Live music demo “The Max Factor” – recorded directly from one of the recently restored ultra-rare G.D.S. instruments*
*includes a multi-sample from the recently restored 1979 Crumar GDS (see news section)
D.A.Wilson (Hideaway Studio) Synergy Restoration & Patch Design, Sample Capture, Example Patches & Demos. Stephen Howell (Hollow Sun, RIP) UI Concept, GUI Design & Graphics. Mario Krušelj Synth Engine Script
The Little Synth That Could…
In 1984 Dave Smith and his team at Sequential Circuits released the Six-trak which was one of the first instruments not only to feature the then new MIDI control system but was an early multitimbral offering. This was quite a technically advanced feature to be seen on what was a relatively affordable synthesizer in those days. Although we all know Dave Smith as a master of analog synthesizer design, whilst working on his designs, I am often left thinking that in fact he really should be better praised for his programming skills! Fitting a whole multi-timbral synth control system with patch recall, an arpeggiator, a sequencer, a stack facility and an extremely full midi CC implementation into a humble Z80 microcontroller running at 4MHz with its code residing on one tiny 16Kbyte EPROM is really quite an accomplishment!
Although very much overshadowed by the infamous Prophet 5, the Six-trak offers 6 real VCOs and analog filters courtesy of Curtis (CEM3394) which much to my delight self-oscillate in such a controlled manner that they can easily double up as second oscillators with a bit of careful programming.
As is so often with my ever growing collection of vintage synths at Hideaway, Six-trak number 1551 came in dead and was singing sweetly again after a few days of attention on the slab armed with the oscilloscope and soldering iron.
Having rescued this little beasty from the grave I was confronted with an empty patch memory so I set about programming up 100 new patches which resulted in a mammoth sampling session rendering over 4Gbytes of material that was auditioned in Kontakt. Having cherry picked some 70 or so of my favorites I set about looping some 870 or so samples and programming up 100 new instruments in Kontakt.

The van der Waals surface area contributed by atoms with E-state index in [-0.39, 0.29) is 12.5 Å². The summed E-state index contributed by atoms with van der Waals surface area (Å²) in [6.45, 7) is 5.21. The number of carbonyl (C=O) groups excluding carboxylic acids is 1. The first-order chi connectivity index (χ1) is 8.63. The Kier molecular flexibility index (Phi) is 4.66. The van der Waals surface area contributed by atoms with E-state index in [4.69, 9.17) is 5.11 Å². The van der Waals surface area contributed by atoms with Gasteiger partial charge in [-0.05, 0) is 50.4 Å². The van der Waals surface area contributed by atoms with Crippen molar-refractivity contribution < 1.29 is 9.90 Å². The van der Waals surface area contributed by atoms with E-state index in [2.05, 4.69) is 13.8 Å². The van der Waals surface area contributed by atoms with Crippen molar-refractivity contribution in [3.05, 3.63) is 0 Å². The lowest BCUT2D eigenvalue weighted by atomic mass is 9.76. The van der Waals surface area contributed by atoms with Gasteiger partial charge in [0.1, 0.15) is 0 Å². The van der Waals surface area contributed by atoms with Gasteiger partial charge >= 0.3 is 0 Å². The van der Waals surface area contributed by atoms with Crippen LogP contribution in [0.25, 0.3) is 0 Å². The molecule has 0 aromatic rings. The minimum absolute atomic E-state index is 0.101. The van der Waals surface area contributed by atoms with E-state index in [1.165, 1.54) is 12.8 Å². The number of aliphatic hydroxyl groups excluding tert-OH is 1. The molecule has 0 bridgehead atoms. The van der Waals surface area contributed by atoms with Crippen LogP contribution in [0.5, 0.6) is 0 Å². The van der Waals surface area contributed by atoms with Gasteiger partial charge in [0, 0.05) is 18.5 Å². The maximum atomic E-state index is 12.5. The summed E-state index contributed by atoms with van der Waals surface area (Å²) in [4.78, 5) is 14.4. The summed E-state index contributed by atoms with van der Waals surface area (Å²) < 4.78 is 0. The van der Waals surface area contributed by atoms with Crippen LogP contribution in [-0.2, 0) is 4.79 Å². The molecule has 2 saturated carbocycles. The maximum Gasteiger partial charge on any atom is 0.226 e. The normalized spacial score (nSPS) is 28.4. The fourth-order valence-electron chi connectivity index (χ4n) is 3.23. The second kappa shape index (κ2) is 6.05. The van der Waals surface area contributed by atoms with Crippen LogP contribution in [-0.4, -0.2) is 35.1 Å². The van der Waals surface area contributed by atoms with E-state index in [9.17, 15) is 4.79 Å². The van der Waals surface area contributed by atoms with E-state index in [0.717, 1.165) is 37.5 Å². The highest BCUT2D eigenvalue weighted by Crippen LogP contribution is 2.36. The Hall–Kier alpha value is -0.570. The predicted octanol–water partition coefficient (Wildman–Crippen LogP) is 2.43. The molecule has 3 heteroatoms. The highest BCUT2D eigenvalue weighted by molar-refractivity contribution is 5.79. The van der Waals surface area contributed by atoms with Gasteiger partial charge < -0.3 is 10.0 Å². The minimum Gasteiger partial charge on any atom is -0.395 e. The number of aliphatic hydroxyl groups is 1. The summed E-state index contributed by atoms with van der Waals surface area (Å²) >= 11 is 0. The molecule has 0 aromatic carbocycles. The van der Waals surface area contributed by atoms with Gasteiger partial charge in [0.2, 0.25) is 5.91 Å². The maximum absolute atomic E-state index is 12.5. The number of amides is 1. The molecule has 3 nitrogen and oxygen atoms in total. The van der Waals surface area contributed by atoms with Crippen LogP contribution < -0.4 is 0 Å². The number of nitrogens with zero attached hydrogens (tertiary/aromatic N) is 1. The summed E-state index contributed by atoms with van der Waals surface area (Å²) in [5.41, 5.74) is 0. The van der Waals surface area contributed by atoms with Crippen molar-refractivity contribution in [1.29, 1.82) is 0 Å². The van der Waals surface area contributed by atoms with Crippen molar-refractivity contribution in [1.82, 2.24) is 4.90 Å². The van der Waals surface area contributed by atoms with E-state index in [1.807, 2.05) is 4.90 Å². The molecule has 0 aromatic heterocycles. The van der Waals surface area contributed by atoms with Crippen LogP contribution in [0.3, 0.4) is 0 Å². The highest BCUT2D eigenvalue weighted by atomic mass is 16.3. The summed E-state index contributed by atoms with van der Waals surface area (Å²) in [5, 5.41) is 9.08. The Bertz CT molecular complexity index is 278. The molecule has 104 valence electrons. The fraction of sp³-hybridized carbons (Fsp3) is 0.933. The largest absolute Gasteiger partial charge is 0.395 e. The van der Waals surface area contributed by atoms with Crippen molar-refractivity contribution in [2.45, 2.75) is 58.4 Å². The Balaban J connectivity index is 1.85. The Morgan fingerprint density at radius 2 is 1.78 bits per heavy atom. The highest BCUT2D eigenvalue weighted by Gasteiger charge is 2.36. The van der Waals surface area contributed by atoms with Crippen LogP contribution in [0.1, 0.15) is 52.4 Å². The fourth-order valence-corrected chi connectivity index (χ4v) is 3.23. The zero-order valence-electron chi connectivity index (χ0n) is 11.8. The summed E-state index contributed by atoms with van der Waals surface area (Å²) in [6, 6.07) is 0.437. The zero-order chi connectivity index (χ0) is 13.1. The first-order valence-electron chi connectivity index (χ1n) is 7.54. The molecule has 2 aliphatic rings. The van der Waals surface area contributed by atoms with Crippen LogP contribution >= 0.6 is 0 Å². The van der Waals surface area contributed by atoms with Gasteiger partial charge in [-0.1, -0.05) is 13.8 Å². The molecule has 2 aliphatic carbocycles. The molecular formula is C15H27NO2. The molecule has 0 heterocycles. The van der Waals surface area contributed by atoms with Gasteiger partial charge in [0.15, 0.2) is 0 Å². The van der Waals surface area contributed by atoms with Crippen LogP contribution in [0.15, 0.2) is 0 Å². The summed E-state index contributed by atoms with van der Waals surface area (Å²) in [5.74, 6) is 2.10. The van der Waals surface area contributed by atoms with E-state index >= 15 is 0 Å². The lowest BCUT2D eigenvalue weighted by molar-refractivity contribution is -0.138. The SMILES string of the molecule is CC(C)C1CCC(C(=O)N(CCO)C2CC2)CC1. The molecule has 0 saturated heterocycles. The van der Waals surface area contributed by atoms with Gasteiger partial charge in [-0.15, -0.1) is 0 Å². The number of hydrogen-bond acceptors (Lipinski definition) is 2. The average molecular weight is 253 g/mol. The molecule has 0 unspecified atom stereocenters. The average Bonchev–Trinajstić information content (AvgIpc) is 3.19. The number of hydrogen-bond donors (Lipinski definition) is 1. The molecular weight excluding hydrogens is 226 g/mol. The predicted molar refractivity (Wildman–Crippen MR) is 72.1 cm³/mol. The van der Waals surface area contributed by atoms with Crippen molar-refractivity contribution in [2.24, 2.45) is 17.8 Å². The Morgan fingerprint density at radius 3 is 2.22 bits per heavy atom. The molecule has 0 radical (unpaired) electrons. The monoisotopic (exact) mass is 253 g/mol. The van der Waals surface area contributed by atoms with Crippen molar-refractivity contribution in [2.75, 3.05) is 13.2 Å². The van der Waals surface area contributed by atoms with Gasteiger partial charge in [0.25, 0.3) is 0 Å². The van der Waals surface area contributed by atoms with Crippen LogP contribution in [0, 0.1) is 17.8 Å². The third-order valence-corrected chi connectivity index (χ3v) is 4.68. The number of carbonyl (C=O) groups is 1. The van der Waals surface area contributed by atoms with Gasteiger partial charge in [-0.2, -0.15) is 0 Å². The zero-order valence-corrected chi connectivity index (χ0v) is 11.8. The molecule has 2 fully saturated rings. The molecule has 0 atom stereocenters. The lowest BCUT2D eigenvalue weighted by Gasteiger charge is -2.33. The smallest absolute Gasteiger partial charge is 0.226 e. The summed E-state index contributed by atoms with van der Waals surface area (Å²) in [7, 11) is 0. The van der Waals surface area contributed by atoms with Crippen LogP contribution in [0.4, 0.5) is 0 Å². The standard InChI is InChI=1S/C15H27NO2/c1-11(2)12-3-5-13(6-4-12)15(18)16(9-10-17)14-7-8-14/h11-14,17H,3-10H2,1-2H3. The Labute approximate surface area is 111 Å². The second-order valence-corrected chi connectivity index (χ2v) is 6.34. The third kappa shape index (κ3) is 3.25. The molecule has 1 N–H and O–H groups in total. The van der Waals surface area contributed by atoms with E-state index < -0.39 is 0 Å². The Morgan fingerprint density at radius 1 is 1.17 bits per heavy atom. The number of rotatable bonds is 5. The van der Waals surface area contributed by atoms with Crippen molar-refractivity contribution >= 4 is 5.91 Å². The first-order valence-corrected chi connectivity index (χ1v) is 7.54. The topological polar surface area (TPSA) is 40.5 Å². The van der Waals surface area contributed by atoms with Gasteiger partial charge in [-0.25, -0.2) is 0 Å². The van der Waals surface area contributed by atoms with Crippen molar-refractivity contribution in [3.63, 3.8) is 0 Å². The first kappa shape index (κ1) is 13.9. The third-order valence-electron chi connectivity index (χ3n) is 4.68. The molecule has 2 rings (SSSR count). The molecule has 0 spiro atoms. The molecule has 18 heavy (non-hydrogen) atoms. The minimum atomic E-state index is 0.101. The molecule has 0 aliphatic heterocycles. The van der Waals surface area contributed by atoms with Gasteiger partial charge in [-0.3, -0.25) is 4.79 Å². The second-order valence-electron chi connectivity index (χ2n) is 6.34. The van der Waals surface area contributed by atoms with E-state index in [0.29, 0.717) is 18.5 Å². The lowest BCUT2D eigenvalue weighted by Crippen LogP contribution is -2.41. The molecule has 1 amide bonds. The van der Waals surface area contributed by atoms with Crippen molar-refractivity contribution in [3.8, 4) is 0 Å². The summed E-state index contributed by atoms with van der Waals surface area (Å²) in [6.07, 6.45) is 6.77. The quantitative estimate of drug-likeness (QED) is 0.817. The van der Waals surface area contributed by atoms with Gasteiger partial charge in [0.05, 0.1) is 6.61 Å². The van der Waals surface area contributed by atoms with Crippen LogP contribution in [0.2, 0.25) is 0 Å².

I have to say I was quite surprised by what I managed to get out of what on paper is quite a humble 1-OSC per voice polysynth. I think there are a few reasons for this – firstly I found the Six-trak to have quite a dark nature to its sound and the filters are great with the whole self oscillation thing launching it into sometimes complete instability but on other occasions rendering bells and percussive sounds aplenty. The way the VCAs are also setup permits the filter to be somewhat overdriven which adds another dimension to its sound.
The decision was made to capture almost all of the material directly from the Six-Trak as the instrument has quite a warm nature right out of the box. A small handful of the patches were post processed by feeding the audio through the wonderful triple chorus stage of the 1972 Eminent 310U to impart an extremely rich texture.
It is worth noting, as with all of my sampled vintage synth collection, that although the raw captured material is totally authentic many of the instruments in the library explore many new avenues. That said, I think many would be quite surprised what I managed to conjure out of this little wonder.
It has indeed been a fair while since my last release. Behind the scenes I have been extremely busy overhauling and restoring a whole raft of vintage synths including two rare and very special old beasts. These and others will form the basis of several planned major releases over the next few months…
This library requires the full version of Kontakt 4.2.4 or higher.
Approximately 650MB of free hard disk space is required.
871 24-bit Samples